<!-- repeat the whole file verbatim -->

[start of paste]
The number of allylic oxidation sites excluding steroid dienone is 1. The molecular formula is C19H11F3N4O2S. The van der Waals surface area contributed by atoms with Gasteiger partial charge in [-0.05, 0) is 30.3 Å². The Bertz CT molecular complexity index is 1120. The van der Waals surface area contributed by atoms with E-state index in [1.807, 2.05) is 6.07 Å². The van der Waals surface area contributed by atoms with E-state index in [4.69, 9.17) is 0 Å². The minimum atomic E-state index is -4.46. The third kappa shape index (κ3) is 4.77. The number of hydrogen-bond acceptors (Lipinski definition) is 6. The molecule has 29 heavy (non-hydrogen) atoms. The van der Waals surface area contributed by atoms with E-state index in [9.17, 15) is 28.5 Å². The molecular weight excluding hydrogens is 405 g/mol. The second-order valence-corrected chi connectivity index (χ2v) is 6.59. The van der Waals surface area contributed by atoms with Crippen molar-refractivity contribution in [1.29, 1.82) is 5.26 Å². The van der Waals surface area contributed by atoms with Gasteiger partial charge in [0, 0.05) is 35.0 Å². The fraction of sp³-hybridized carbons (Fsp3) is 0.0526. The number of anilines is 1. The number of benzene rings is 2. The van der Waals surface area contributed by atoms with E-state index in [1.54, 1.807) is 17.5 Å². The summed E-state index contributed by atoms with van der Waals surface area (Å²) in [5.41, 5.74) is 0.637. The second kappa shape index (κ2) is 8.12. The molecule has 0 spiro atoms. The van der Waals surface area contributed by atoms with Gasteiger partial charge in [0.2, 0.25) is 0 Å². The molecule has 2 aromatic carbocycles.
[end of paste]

The number of allylic oxidation sites excluding steroid dienone is 1. The molecular formula is C19H11F3N4O2S. The van der Waals surface area contributed by atoms with Gasteiger partial charge in [-0.05, 0) is 30.3 Å². The Bertz CT molecular complexity index is 1120. The van der Waals surface area contributed by atoms with E-state index in [1.807, 2.05) is 6.07 Å². The van der Waals surface area contributed by atoms with E-state index in [4.69, 9.17) is 0 Å². The minimum atomic E-state index is -4.46. The third kappa shape index (κ3) is 4.77. The number of hydrogen-bond acceptors (Lipinski definition) is 6. The molecule has 29 heavy (non-hydrogen) atoms. The van der Waals surface area contributed by atoms with E-state index in [9.17, 15) is 28.5 Å². The molecular weight excluding hydrogens is 405 g/mol. The second-order valence-corrected chi connectivity index (χ2v) is 6.59. The van der Waals surface area contributed by atoms with Crippen molar-refractivity contribution in [1.29, 1.82) is 5.26 Å². The van der Waals surface area contributed by atoms with Gasteiger partial charge in [0, 0.05) is 35.0 Å². The fraction of sp³-hybridized carbons (Fsp3) is 0.0526. The number of anilines is 1. The number of benzene rings is 2. The van der Waals surface area contributed by atoms with E-state index in [1.54, 1.807) is 17.5 Å². The summed E-state index contributed by atoms with van der Waals surface area (Å²) in [5.41, 5.74) is 0.637. The second kappa shape index (κ2) is 8.12. The molecule has 0 spiro atoms. The van der Waals surface area contributed by atoms with Gasteiger partial charge in [0.2, 0.25) is 0 Å². The molecule has 2 aromatic carbocycles.